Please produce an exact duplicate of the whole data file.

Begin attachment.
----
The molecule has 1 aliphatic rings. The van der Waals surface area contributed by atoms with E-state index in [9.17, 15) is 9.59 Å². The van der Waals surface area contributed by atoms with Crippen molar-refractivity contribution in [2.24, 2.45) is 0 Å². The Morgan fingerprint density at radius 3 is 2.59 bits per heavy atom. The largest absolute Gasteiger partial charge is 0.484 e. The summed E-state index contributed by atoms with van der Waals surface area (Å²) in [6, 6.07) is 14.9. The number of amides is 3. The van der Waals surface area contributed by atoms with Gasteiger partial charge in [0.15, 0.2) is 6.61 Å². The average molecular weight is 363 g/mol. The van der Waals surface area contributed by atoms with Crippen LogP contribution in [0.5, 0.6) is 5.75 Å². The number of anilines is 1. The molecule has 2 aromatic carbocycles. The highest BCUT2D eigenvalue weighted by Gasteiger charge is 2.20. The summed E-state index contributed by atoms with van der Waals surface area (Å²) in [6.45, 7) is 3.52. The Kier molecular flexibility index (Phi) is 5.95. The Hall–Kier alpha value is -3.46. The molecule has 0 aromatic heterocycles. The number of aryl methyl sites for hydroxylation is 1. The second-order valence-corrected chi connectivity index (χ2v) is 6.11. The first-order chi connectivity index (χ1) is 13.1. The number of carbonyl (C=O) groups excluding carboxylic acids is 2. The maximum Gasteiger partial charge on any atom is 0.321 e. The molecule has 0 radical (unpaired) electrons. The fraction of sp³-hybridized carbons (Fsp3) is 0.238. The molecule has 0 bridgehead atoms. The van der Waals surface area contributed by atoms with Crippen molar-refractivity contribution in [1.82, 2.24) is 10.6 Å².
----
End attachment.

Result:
The molecule has 1 aliphatic rings. The van der Waals surface area contributed by atoms with E-state index in [9.17, 15) is 9.59 Å². The van der Waals surface area contributed by atoms with Crippen molar-refractivity contribution in [2.24, 2.45) is 0 Å². The Morgan fingerprint density at radius 3 is 2.59 bits per heavy atom. The largest absolute Gasteiger partial charge is 0.484 e. The summed E-state index contributed by atoms with van der Waals surface area (Å²) in [6, 6.07) is 14.9. The number of amides is 3. The van der Waals surface area contributed by atoms with Gasteiger partial charge in [0.15, 0.2) is 6.61 Å². The average molecular weight is 363 g/mol. The van der Waals surface area contributed by atoms with Crippen LogP contribution in [0.5, 0.6) is 5.75 Å². The number of anilines is 1. The molecule has 2 aromatic carbocycles. The highest BCUT2D eigenvalue weighted by Gasteiger charge is 2.20. The summed E-state index contributed by atoms with van der Waals surface area (Å²) in [6.45, 7) is 3.52. The Kier molecular flexibility index (Phi) is 5.95. The Hall–Kier alpha value is -3.46. The molecule has 0 aromatic heterocycles. The number of aryl methyl sites for hydroxylation is 1. The second-order valence-corrected chi connectivity index (χ2v) is 6.11. The first-order chi connectivity index (χ1) is 13.1. The number of carbonyl (C=O) groups excluding carboxylic acids is 2. The maximum Gasteiger partial charge on any atom is 0.321 e. The molecule has 0 radical (unpaired) electrons. The fraction of sp³-hybridized carbons (Fsp3) is 0.238. The molecule has 0 bridgehead atoms. The van der Waals surface area contributed by atoms with Crippen molar-refractivity contribution in [1.82, 2.24) is 10.6 Å².